Okay PROFESSIONALINTERIORDESIGNER takes some heat for not falling in line with the ID licensing effort. Some are confused, even indignant, that I am neither blindly for, or totally against, government regulation of interior design. Truth is I am somewhere in the middle. I try my hardest not to look at it as right vs. wrong (or right vs. left as some would have it) but rather I try to see what is productive and in the best interest of the CIDA/NCIDQ certified profession. Of course I am also obliged to note that which might be counter-productive and negatively affect the profession. Trust me there is plenty to go around.
Some say the effort to license “interior design” is a resounding success. I say nay. You may see the glass getting fuller, I see the leak at the bottom.
Some say that licensing interior designers is the best way to advance our status and respect within society. I say nay. Unfortunately it is the only way. Consequently since it is the default model for professional advancement it affects all of us, those who strongly support it, those who oppose it and those who are just trying to make a living. Unfortunately the effort has been anything but transparent and is actually a mystery to many. That’s where PROFESSIONALINTERIORDESIGNER comes in.
And finally some pro-regulation proponents relish the opportunity to go head to head with the AIA to carve out a little piece of their licensing/permitting pie. Not me. We need them and more importantly they need us. And we thought the angry decorators were a pain.
The only aspect I agree with is that nobody said it would be easy. That wiley nobody sure nailed it- it isn’t!
Which brings me to my point.
There are a whole lot of well-intentioned people investing unfathomable amounts of time, resources and money into the ID regulation effort- I respect their effort and passion. But when I hear the President of the Institute for Justice proclaim on network T.V. that licensing interior designers is unconstitutional (and akin to yoga instructors and eyebrow threaders) I begin to wonder- is escalating the ID licensing effort the best way to combat the anti-regulation effort and consequently our societal status? In the 4 years I have been researching this professional struggle I have yet to see an equal counter by the pro-regulation effort. And don’t tell me a few Youtube vignettes on HS&W is tit-for-tat public relations. It isn’t. We are losing the battle in the court of public opinion.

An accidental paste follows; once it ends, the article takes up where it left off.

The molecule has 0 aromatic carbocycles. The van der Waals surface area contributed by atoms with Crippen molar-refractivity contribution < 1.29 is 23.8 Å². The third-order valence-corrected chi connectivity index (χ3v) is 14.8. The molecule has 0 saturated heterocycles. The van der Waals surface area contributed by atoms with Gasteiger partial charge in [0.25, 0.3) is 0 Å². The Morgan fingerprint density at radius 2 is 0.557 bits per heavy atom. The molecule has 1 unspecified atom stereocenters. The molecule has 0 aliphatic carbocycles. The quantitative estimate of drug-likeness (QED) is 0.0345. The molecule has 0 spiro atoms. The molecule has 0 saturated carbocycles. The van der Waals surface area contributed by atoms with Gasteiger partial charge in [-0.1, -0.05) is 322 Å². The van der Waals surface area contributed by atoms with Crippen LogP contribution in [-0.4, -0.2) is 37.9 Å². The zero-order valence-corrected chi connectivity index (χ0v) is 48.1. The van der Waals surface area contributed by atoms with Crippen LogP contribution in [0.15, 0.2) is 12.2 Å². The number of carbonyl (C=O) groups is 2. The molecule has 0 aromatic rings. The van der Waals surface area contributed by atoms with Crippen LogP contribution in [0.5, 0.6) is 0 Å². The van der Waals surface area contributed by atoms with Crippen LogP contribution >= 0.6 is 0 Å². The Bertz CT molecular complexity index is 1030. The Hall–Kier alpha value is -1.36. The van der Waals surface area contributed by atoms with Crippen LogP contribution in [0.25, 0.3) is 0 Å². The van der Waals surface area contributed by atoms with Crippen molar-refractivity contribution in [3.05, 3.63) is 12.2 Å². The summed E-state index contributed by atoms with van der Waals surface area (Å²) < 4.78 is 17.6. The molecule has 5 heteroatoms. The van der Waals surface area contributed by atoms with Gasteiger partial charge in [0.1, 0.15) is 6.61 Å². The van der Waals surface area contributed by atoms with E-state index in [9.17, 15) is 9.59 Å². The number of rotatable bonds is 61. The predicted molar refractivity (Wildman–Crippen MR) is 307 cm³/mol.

So we continue to stumble two steps forward, one step back and another shuffle sideways on our collective path to professional legitimization.
Certainly the 11th circuit court decision upholding the Florida practice act (what’s left of it) does provide a slight legal foothold for the pro-regulation effort. But when I step back and look at this effort from far enough away so that I can see all battle fronts, the envious decorators, the disenfranchised old school designers, the office systems dealers and the hungry architects I just have to shake my head in amazement. AM I THE ONLY ONE THAT SEES THIS?
Just think if we were to re-invest all of that angst and effort into defining our value to society first and foremost how much easier the step toward licensing might be. Self regulate first. Create a unified professional society second. Promote the hell out of our unique value to society by measurable and irrefutable outcomes. And then pursue government regulation.
Some call me a dreamer.
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